The alchemists of old devoted themselves to a quest — to transform everyday metals into gold. The artists of True Focus Theater have bravely undertaken a similar task.
True Focus, now a resident company at the Eclectic in the Valley, invited LA playwrights to submit plays (or other writings) in any style, on any subject, for an evening of short pieces. They asked for works far outside the ordinary — and got them.
Then they applied the skills of their company members (and friends), transforming eight divergent scripts into live theatre. None of the eight plays is “realistic” (last century’s dominant mode). Instead, all visit realities adjacent to — or distant from — our own, most riding on waves of heightened language.
We begin with a welcome speech by John Kenower that pushes pre-show announcements into the realm of the risibly absurd.
Then a whimsical notion: two fairies trapped in a postbox. A century ago, Mailbox Fairies would have been a teacup tale to set beside Peter Pan and Water Babies. Now, it’s a dark, intense companion to No Exit and Waiting for Godot. Directed by Elif Savas and Josh T. Ryan, the feys fight furiously to find their lost magic and flee. Jonica Patella and Gloria Galvan fling Cheryl Slean’s webs of words into the air with urgency, fly about with hopeless abandon, and pack comic and tragic turns into a single heartbeat.
We then have two … enacted poems, let’s call them. Vanessa Cate (True Focus’ artistic director), in language pared to the bone, has written Let Me Be Bamboo for You and The Captain, both dialogs shared by a woman and a man. In one, they are a couple (Monica K. Ross and Rick Brown) discussing where to dine; in the other, a sea captain (John T. Cogan) and his lonely wife (Ilona Kulinska).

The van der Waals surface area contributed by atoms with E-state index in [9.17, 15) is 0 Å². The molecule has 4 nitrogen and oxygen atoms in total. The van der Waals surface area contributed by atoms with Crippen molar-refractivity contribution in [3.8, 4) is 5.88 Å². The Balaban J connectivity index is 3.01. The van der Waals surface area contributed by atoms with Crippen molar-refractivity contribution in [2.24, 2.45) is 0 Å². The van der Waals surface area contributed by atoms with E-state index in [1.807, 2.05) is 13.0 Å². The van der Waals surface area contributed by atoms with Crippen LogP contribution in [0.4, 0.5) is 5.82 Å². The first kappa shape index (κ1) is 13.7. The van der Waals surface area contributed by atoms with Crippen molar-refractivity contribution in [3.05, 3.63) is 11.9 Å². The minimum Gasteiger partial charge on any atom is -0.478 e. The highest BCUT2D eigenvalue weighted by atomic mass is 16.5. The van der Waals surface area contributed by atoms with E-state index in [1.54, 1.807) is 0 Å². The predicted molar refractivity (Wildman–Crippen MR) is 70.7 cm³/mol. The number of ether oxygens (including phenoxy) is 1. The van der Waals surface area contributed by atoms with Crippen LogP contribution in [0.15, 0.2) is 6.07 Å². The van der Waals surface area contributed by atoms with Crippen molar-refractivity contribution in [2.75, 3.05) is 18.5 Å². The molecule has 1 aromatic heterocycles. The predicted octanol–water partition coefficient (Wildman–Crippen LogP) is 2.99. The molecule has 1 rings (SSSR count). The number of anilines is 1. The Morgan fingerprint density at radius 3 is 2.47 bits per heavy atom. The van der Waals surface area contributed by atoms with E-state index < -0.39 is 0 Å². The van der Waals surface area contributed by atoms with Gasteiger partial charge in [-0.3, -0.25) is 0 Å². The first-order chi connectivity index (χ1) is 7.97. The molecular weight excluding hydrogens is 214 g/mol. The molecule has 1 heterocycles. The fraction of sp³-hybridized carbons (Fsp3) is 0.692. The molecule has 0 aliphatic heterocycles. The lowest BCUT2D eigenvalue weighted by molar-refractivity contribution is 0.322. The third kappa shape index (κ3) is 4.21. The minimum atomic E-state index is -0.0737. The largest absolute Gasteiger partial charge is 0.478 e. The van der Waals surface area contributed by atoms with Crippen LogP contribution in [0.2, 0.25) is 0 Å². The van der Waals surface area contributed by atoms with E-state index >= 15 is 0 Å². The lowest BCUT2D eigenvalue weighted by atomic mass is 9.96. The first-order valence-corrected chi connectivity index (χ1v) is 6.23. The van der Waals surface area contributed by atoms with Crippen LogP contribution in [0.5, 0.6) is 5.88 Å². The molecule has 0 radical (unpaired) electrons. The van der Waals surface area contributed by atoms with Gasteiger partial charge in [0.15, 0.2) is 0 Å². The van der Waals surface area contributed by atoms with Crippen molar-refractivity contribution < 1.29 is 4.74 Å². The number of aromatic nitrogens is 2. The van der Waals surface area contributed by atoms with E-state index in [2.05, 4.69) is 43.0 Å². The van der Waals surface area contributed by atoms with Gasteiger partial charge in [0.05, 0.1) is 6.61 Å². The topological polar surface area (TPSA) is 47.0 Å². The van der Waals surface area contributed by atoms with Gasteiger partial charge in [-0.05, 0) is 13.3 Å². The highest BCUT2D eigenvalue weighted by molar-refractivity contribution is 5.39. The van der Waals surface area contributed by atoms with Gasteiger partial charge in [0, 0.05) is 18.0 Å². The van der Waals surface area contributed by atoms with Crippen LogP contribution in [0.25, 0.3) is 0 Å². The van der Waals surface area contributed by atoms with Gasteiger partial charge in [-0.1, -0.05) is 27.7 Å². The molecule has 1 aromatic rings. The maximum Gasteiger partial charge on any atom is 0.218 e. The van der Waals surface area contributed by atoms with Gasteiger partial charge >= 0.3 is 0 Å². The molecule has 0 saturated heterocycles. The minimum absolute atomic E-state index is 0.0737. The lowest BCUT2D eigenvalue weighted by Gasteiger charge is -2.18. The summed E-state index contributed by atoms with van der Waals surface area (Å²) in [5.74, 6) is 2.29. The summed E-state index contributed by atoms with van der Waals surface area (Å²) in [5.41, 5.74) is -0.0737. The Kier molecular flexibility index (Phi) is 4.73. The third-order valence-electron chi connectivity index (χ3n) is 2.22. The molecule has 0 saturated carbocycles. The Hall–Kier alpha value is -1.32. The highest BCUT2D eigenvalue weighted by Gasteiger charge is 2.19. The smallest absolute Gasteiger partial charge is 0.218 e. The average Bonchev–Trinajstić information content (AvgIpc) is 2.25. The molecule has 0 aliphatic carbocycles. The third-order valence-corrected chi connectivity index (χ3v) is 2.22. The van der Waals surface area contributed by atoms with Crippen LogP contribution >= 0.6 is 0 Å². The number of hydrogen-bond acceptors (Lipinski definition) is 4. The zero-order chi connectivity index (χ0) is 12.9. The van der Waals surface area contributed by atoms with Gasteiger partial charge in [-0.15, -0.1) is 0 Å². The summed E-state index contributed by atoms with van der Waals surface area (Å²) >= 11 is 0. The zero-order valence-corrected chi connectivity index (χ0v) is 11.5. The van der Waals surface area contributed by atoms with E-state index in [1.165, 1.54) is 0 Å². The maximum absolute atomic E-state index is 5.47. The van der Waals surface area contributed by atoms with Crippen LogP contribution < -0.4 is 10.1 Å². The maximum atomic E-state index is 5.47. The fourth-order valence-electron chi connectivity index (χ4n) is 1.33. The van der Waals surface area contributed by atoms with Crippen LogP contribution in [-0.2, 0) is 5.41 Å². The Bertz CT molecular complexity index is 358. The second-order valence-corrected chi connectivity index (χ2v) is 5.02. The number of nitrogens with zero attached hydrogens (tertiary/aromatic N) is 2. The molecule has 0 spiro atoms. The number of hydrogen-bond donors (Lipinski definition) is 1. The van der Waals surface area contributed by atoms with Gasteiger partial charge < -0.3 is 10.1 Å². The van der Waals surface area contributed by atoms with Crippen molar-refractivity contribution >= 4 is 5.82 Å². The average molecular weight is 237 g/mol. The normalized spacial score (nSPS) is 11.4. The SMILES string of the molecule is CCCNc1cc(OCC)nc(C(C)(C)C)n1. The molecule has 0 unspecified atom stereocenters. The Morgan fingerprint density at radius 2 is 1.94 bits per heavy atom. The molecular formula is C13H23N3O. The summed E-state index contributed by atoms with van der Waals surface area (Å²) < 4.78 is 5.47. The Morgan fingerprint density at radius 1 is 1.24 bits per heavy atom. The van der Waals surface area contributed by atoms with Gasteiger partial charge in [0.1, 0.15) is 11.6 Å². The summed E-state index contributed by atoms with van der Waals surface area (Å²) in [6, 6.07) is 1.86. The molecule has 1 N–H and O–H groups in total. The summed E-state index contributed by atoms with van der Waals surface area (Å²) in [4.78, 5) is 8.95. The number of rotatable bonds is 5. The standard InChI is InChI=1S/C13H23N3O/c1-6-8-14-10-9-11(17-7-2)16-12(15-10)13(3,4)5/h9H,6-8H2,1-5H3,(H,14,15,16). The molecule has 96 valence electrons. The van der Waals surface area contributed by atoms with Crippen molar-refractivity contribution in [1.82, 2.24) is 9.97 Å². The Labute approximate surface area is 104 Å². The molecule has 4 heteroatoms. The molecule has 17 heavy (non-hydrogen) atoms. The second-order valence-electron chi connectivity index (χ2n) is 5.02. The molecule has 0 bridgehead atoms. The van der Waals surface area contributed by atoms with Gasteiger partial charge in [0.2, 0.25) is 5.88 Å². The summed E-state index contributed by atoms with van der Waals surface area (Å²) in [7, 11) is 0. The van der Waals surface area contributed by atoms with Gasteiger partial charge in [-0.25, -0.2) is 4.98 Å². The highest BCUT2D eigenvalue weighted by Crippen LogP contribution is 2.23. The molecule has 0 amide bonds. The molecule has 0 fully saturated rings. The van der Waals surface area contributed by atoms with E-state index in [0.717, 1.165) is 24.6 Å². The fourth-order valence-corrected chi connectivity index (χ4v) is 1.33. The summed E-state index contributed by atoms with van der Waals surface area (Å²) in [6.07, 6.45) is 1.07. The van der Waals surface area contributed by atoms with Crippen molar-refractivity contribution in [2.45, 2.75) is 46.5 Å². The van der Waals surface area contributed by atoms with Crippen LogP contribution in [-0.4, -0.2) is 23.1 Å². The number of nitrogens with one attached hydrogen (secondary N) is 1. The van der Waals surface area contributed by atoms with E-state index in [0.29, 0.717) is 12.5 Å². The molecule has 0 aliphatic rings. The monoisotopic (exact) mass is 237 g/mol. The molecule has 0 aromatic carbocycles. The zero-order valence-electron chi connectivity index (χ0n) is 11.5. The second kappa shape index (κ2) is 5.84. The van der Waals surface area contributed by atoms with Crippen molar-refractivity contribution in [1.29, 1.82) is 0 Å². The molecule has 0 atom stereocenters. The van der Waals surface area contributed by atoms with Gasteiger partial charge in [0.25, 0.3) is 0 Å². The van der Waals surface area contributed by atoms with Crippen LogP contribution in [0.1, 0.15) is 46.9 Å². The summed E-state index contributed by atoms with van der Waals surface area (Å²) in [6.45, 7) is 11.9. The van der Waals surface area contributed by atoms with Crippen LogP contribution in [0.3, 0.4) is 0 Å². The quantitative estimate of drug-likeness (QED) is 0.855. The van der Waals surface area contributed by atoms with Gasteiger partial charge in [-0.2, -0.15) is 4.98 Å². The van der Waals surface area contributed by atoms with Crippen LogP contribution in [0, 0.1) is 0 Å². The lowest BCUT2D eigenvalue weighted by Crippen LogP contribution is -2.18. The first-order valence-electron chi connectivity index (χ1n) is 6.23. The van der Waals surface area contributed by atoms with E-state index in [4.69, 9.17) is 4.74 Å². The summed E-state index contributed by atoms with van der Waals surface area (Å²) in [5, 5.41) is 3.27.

In each piece, the couples speak to each other — but seldom actually address one another, either verbally or physically. This creates a sense of yearning and uncertainty, which directors Kenower (Bamboo) and Savas (Captain) stage with wrenching (and at times
Then we shift to satire — Lemon Head, a sharply written sendup of modern America’s benevolent yet military foreign policy. Author Hank Bunker names and tosses in all the parts, but stirs them in a mad-tea-party office meeting so they’re slightly off-key, comic. The cast (Richard Mooney, Tyler McAuliffe, Cate, Mariana Leite and Roger K. Weiss) create sharp parodies of familiar types, keeping a tight, focus-switching pace under directors Cate and Angie Hoover.
After intermission, we meet a young woman (Aleriza Navarez) who’s made her own vlog about the harsh reality of dating. But as How to Win a Guy in One Hour progresses, our suspicions about her link to any reality are raised, then confirmed. Cate and Hoover (the author) again direct, letting things spiral ever faster out of hand.
Bridget, written and directed by Kenower, introduces a closely knit couple snuggling and talking. Terry (Brown) starts to tell a dream he has had, then he and Bridget (Ross) cross-talk about TV ads; they end affirming their happiness as well-targeted consumers. It’s a swift, sweet peek at a vapid dystopia we may already inhabit.
Finally, Shayne Eastin’s Huachuca Point brings us back to poetry, but of a visionary kind. In a post-apocalyptic Arizona, three goddess-like figures (Patella, Sasha Snow, and Marietta Melrose) are kidnapped by treasure hunters (Max Faugno and Al Brody). But the treasure they seek — like the alchemists’ gold — turns out to hold redemptive possibilities. Directors Eastin and Cate keep us on the path as we piece the mystic mystery together.
THTR ALCHEMY is a brief evening full surprises and promises, one that makes you eager to see what these folks will do next. True Focus skillfully takes the common metals of our lives and transforms them into something approaching gold. If their alchemical journey is any indication of where LA’s experimental theatre is going, we’re in for a lively ride.
THTR ALCHEMY, by various authors and directors.
Presented by True Focus Theater, at the Eclectic Company Theater, 5312 Laurel Canyon Blvd., Valley Village 91607.
Fridays and Saturdays at 8:00,
through May 27th.